I tweeted a number of the comments that struck me and so I thought I’d share them here for those who weren’t following along on Twitter.


This was a fitting comment at a “consumer” electronics show.


I think there are still some wackos;-), but I think the message they send is clear.


This would be a monumental achievement if we can embrace HIPAA and make the technology happen. I think the key message is: HIPAA should not be used as an excuse.


Such a no brainer question with an easy answer. Why is it so hard to do?


Will telemedicine become the “standard of care” so that this becomes a big issue? I hope we don’t reach the point that this is the reason we implement telemedicine, but it might take something like it to get people off the proverbial couch.

Healthcare IT at CES and Digital Health Summit

Posted on January 3, 2013 I Written By

John Lynn is the Founder of the HealthcareScene.com blog network which currently consists of 10 blogs containing over 8000 articles with John having written over 4000 of the articles himself. These EMR and Healthcare IT related articles have been viewed over 16 million times. John also manages Healthcare IT Central and Healthcare IT Today, the leading career Health IT job board and blog. John is co-founder of InfluentialNetworks.com and Physia.com. John is highly involved in social media, and in addition to his blogs can also be found on Twitter: @techguy and @ehrandhit and LinkedIn.

As most of you know, I attend quite a few healthcare IT conferences. This is aided by many great conferences coming to my hometown of Las Vegas. Next week this happens again when the Consumer Electronics Show (CES) happens in Las Vegas. If you thought HIMSS was big, you should attend CES to see what big really is. CES is insane. It’s so large that I think that Las Vegas is the only convention city that can support its size. CES takes over both the Las Vegas Convention Center and the Sands Convention Center and that’s just for the official show.

I’ve been attending CES ever since I moved to Las Vegas about 7 years ago. At first I mostly attended CES to enjoy the “circus.” I’d just walk onto the CES show floor and get lost in the flashing lights, incredible products, showy booths, and just about everything else you could imagine on an exhibit floor. It was always a fun experience and I’d always happen upon something healthcare IT related in my wanderings.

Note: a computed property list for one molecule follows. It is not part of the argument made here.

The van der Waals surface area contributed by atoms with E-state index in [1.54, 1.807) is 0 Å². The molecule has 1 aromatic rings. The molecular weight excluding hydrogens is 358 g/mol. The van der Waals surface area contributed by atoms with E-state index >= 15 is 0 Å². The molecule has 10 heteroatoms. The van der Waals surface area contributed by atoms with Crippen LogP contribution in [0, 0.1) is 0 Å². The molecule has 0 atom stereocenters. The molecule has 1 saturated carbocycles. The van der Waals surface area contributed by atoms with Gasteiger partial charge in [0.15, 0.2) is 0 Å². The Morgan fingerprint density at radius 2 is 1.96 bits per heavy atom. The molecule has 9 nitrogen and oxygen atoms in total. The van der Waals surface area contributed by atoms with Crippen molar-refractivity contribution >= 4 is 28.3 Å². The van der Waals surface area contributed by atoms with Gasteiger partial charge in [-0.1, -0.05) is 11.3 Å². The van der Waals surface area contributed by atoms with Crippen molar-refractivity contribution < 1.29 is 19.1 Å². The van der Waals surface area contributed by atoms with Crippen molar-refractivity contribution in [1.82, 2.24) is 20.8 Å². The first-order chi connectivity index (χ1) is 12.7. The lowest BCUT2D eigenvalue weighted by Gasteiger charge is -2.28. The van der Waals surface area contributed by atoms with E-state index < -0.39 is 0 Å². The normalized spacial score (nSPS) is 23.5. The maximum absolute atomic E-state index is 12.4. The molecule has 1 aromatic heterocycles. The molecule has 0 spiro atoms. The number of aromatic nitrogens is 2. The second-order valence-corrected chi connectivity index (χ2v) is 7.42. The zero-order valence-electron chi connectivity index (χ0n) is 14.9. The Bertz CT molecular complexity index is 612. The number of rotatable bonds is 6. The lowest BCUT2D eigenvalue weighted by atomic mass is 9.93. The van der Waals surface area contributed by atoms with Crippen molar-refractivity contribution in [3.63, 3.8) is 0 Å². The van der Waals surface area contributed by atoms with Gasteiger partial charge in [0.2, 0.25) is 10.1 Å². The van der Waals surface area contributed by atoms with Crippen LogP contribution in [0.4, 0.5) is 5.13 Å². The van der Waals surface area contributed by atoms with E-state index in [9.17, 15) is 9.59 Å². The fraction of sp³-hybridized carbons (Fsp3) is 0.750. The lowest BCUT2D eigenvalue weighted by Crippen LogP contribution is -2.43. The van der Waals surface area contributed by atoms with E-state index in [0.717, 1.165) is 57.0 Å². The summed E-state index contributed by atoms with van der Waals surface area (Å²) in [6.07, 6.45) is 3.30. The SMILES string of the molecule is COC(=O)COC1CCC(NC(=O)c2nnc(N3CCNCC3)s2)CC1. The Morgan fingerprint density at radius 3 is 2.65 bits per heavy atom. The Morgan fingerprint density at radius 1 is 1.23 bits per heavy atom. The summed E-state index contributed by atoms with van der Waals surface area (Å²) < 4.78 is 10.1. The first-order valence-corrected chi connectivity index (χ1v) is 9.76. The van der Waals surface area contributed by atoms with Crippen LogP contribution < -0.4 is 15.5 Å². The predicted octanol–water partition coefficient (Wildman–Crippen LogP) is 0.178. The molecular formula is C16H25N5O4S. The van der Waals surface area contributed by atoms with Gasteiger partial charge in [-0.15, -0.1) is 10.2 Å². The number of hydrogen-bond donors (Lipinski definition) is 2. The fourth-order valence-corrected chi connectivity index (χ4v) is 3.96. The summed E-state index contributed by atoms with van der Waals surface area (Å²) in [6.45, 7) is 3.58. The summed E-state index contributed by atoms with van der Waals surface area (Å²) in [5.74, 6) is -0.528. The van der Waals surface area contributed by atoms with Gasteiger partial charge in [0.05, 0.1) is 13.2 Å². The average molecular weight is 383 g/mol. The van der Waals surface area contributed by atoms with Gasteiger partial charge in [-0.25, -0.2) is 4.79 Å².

A couple years ago, CES started to create essentially mini-conferences within the larger CES conference. One of those focuses was healthcare IT and was called the Digital Health Summit. Since those small beginnings the digital health portion of CES has grown into a really interesting place to see various consumer health IT products.

The Digital Health Summit is broken into two areas. First, they have the educational programming piece which is 2 days of digital health panels. You can see the full Digital Health Summit agenda here. One thing I love about the Digital Health Summit is that it’s not the regular healthcare IT speakers. In fact, in many cases it is people who you won’t find at other healthcare IT conferences you might attend. So, you’re guaranteed to hear some different perspectives on healthcare IT that you hadn’t heard before. Plus, they bring in big names like Arianna Huffington, Sanjay Gupta, and Deepak Chopra MD.

The second part of the Digital Health Summit is a section of the CES show floor that is focused on digital health. Each year I’ve attended the Digital Health section of CES has grown larger and larger. It’s usually an interesting mix of devices, exercise equipment, healthcare companies (like United Health Group), and other amazing healthcare technology (like the Genetic sequencer at last year’s CES). I even found an EHR company at CES one year. It seems that healthcare devices are really coming into their own this year and so I expect the exhibit hall to be stock full of the latest medical devices.

I’m sure I’ll be tweeting from CES on @ehrandhit when I find cool things. Plus, I’m sure I’ll capture a picture or two of the craziness that is CES (like the guy last year who was doing double back flips on a trampoline wearing skis).

If you’re going to be at CES, let me know. I always love meeting people at the event and enjoying the craziness together.